# Thread: an identity of floor function

1. ## an identity of floor function

Prove that $\; n =\sum_{k=0}^{\infty} \left\lfloor \frac{n+2^k}{2^{k+1}} \right\rfloor, \; \forall n \in \mathbb{N}.\;$ where $\lfloor x \rfloor$ is the floor of $x$

2. Very nice! I can prove it, but I can't give any "deep" reason why it should be true. I'm sure there is a deep idea behind this formula.

By induction on $n$ : it's trivial for $n=1$, so suppose it holds for $n-1$. Write $n$ in binary as $n=2^{m_1}+\dots + 2^{m_s}$, with $m_1>\dots >m_s \geq 0$. We want to show that

$1 = \sum_{k=0}^{\infty} \left(\left\lfloor \frac{n+2^k}{2^{k+1}} \right\rfloor - \left\lfloor \frac{n-1+2^k}{2^{k+1}} \right\rfloor\right)$.

Now for any positive $a, d$, we have
$\left \lfloor \frac{a}{d}\right\rfloor - \left \lfloor \frac{a-1}{d}\right\rfloor = \left\{\begin{array}{l} 1 \mbox{ if }d|a, \\ 0 \mbox{ otherwise}.\end{array}$

Thus it suffices to notice that there is only one $k$ for which $2^{k+1}|(n+2^k)$, namely $k=m_s$.

3. Originally Posted by Bruno J.
Very nice! I can prove it, but I can't give any "deep" reason why it should be true. I'm sure there is a deep idea behind this formula.

By induction on $n$ : it's trivial for $n=1$, so suppose it holds for $n-1$. Write $n$ in binary as $n=2^{m_1}+\dots + 2^{m_s}$, with $m_1>\dots >m_k \geq 0$. We want to show that

$1 = \sum_{k=0}^{\infty} \left(\left\lfloor \frac{n+2^k}{2^{k+1}} \right\rfloor - \left\lfloor \frac{n-1+2^k}{2^{k+1}} \right\rfloor\right)$.

Now for any positive $a, d$, we have
$\left \lfloor \frac{a}{d}\right\rfloor - \left \lfloor \frac{a-1}{d}\right\rfloor = \left\{\begin{array}{l} 1 \mbox{ if }d|a, \\ 0 \mbox{ otherwise}.\end{array}$

Thus it suffices to notice that there is only one $k$ for which $2^{k+1}|(n+2^k)$, namely $k=m_e$.
Nice!

What exactly is the index $e$?

4. $(2^{k+1} \mid (n+2^k)) \Leftrightarrow \exists m \in \mathbb{N} (n+2^k = m 2^{k+1})\Leftrightarrow \exists m \in \mathbb{N} (n = (2m-1)2^k)$
So $k$ makes $2^k$ the max factor of n in power of $2$ which is, of course, unique.

5. Originally Posted by elim
$(2^{k+1} \mid (n+2^k)) \Leftrightarrow \exists m \in \mathbb{N} (n+2^k = m 2^{k+1})\Leftrightarrow \exists m \in \mathbb{N} (n = (2m-1)2^k)$
So $k$ makes $2^k$ the max factor of n in power of $2$ which is, of course, unique.
Yes, $m_s$ is what I meant (edited!).

6. Here is (I think!) an equivalent formula with $3$ instead :

$n=\sum_{k=0}^\infty \left \lfloor \frac{n+3^k}{3^{k+1}}\right\rfloor + \left \lfloor \frac{n+2\times 3^k}{3^{k+1}}\right\rfloor$.

7. I don't know if $p$ is necessarily set to be prime ,

We have

$n = \sum_{k=0}^{\infty} \sum_{i=1}^{p-1} \lfloor{ \frac{ n + i p^k}{p^{k+1} } \rfloor }$

First , write $n$ in base-p representation , ie :

$a_m a_{m-1} ... a_1 a_0 _{(p)}$ (that means , the coefficient of $p^k$ is $a_k$ )

Let $F(k) = a_m a_{m-1} ... a_k _{(p)}$

Then $\lfloor{ \frac{ n + i p^k}{p^{k+1} } \rfloor }$

$= F(k+1)$ if $a_k + i < p$

$= F(k+1) + 1$ if $a_k + i \geq p$

Consider $\sum_{i=1}^{p-1} \lfloor{ \frac{ n + i p^k}{p^{k+1} } \rfloor }$

We have first $p-1-a_k$ terms belonging to the first case and other belonging to the second ( because if $i \leq p-1-a_k$ , then $i + a_k \leq p-1 < p$ but the next term $[(p-1-a_k) + 1 ] + a_k = p$ so $p \geq p$ is true , the corresponding term should be in the second case . )

Therefore , we have $p-1 - (p-1-a_k) = a_k$ terms that belong to the second case and we can conclude that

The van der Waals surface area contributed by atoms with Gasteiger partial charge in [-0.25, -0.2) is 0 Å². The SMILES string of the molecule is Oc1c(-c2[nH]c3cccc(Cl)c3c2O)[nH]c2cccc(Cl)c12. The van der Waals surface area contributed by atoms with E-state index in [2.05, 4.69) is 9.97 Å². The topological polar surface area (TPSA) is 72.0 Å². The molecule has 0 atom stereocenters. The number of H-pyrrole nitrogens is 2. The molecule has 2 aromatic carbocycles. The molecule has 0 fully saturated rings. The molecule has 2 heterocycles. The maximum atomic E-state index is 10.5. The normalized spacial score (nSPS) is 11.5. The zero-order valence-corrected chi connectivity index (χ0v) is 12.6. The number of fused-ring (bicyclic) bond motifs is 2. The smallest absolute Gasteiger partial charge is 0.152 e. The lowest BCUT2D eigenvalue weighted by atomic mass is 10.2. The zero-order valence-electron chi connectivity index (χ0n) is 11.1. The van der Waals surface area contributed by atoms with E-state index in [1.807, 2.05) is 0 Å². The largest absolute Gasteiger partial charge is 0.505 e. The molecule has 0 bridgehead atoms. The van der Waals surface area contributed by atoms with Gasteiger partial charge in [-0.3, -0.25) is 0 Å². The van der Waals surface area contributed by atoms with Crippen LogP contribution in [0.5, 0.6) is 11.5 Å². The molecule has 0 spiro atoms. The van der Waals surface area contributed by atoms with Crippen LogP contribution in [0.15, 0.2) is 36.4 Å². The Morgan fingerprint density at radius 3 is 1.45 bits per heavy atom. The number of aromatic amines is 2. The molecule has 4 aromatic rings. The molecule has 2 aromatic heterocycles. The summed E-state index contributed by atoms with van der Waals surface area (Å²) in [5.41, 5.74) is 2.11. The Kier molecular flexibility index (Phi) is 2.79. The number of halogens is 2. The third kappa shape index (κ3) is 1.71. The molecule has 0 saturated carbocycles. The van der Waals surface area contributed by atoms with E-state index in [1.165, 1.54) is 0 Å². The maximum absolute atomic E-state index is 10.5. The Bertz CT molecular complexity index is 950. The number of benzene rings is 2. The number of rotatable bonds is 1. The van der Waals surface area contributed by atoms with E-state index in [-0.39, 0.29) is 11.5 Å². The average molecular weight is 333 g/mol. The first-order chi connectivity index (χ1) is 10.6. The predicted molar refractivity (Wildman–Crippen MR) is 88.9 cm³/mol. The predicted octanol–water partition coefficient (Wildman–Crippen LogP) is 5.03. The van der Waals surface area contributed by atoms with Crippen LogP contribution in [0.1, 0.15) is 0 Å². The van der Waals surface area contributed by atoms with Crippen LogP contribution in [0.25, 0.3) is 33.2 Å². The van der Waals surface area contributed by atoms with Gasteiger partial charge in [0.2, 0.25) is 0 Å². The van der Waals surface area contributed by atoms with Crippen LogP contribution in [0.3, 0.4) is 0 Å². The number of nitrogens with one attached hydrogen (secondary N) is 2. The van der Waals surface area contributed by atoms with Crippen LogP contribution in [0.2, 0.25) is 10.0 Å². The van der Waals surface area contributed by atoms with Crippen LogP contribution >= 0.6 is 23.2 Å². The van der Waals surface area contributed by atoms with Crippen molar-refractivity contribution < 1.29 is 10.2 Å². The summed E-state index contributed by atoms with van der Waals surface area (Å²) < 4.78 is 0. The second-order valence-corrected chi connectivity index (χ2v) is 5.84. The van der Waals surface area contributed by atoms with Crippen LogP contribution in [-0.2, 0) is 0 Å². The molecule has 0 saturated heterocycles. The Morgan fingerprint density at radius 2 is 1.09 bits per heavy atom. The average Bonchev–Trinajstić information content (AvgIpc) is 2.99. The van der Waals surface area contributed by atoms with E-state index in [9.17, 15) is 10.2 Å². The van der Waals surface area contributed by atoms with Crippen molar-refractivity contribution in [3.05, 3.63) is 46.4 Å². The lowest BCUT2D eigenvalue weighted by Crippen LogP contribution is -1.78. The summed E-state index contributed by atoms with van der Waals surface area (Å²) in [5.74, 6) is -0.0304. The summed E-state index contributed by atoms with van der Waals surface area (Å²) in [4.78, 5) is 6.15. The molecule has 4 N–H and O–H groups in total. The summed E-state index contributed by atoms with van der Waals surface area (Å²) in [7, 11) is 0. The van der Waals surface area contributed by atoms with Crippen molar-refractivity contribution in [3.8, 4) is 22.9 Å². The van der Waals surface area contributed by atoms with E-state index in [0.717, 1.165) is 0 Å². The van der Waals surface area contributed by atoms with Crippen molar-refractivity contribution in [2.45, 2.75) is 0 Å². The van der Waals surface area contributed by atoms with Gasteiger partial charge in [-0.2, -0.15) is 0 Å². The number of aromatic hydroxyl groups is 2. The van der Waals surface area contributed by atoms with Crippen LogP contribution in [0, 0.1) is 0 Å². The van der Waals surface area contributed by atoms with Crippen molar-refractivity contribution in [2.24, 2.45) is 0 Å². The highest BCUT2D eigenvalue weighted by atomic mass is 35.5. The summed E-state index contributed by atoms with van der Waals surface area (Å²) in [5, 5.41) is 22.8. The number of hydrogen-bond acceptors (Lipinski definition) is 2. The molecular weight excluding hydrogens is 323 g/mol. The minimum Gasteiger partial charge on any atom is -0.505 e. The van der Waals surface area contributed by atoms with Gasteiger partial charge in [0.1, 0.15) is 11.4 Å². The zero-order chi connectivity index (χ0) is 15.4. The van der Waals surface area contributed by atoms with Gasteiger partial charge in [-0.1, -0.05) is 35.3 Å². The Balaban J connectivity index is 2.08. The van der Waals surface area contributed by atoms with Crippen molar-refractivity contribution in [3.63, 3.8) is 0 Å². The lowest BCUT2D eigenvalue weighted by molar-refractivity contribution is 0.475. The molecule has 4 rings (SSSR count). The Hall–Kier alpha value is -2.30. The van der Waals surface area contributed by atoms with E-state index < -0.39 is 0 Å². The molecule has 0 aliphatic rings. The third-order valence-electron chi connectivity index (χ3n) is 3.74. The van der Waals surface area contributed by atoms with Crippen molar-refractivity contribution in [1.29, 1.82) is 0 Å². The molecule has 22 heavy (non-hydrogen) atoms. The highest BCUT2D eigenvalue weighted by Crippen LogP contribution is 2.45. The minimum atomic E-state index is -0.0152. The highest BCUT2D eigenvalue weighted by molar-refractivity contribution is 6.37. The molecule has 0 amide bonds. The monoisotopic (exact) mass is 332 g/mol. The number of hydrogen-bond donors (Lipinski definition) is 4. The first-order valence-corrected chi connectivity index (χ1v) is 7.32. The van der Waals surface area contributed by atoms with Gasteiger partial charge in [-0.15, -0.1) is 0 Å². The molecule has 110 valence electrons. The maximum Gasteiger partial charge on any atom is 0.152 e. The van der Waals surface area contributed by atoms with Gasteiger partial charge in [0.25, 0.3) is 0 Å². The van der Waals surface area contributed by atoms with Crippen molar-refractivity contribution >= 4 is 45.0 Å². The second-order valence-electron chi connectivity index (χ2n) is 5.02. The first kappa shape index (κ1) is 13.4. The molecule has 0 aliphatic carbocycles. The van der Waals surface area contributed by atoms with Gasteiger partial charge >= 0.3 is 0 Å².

$\sum_{i=1}^{p-1} \lfloor{ \frac{ n + i p^k}{p^{k+1} } \rfloor } = (p-1)F(k+1) + a_k$

Finally ,

$\sum_{k=0}^{\infty} \sum_{i=1}^{p-1} \lfloor{ \frac{ n + i p^k}{p^{k+1} } \rfloor }$

$= \sum_{k=0}^{\infty}[ (p-1)F(k+1) + a_k ]$

$= \sum_{k=1} a_k (p-1)( 1 + p + p^2 + ... p^{k-1} ) + \text{ sum of digits }$

$= \sum_{k=1} a_k( p^k - 1 ) + \text{ sum of digits }$

$= n - a_0 - \sum_{k=1} a_k + \text{ sum of digits }$

$= n$

8. Originally Posted by elim
Prove that $\; n =\sum_{k=0}^{\infty} \left\lfloor \frac{n+2^k}{2^{k+1}} \right\rfloor, \; \forall n \in \mathbb{N}.\;$ where $\lfloor x \rfloor$ is the floor of $x$
$[\frac{n+1}{2}]+[\frac{n+2}{2^2}]+...+[\frac{n+2^k}{2^{k+1}}]+...$

First it easy to show that the sum is finite.

Let us now write the above in another way:

$[\frac{n}{2}+\frac{1}{2}]+[\frac{n}{2^2}+\frac{1}{2}]+...+[\frac{n}{2^{k+1}}+\frac{1}{2}]+...$

Lemma:

For every $x\in \mathbb{R}$:

$[x+\frac{1}{2}]=[2x]-[x]$

Proof:

Every $x\in \mathbb{R}$ can be written:

$x=t+\frac{1}{2}+\theta$ or $x=t+\theta$, when $0 \leq\theta<\frac{1}{2}$ and $t\in \mathbb{Z}$

If $x=t+\theta$, then:

$[x+\frac{1}{2}]=[t+\theta +\frac{1}{2}]=t$

$[2x]=[2t+2\theta]=2t$

[x]=t

Hence:

$[x+\frac{1}{2}]=[2x]-[x]$

Now, if $x=t+\theta+\frac{1}{2}$, then:

$[x+\frac{1}{2}]=[t+\theta+1]=t+1$

$[2x]=[2t+1+2\theta]=2t+1$

$[x]=[t+\theta+\frac{1}{2}]=t$

Hence:

$[x+\frac{1}{2}]=[2x]-[x]$

Now, back to our problem...

$[\frac{n}{2}+\frac{1}{2}]+[\frac{n}{2^2}+\frac{1}{2}]+...+[\frac{n}{2^{k+1}}+\frac{1}{2}]+...$

$=[n]-[\frac{n}{2}]+[\frac{n}{2}]-[\frac{n}{4}]+[\frac{n}{2}]+...+[\frac{n}{2^k}]-[\frac{n}{2^{k+1}}]+...=[n]=n$

9. I can be shown for $x\in\mathbb{R}$ and $n\in\mathbb{N},\;n>1$

$\displaystyle \sum_{k=0}^{\infty} \sum_{i=1}^{n-1} \left\lfloor{ \frac{ x + i n^k}{n^{k+1} } \right\rfloor } = \begin{cases} \lfloor x\rfloor \text{, if } x\geq0 \\ \lceil x\rceil \text{, if } x<0,\; x\not\in\mathbb{Z} \\ x+1 \text{, if } x<0,\; x\in\mathbb{Z} \end{cases}$

10. Originally Posted by Also sprach Zarathustra
$[\frac{n+1}{2}]+[\frac{n+2}{2^2}]+...+[\frac{n+2^k}{2^{k+1}}]+...$
$[\frac{n}{2}+\frac{1}{2}]+[\frac{n}{2^2}+\frac{1}{2}]+...+[\frac{n}{2^{k+1}}+\frac{1}{2}]+...$

$=[n]-[\frac{n}{2}]+[\frac{n}{2}]-[\frac{n}{4}]+[\frac{n}{2}]+...+[\frac{n}{2^k}]-[\frac{n}{2^{k+1}}]+...=[n]=n$
Very nice! I like your proof better than mine.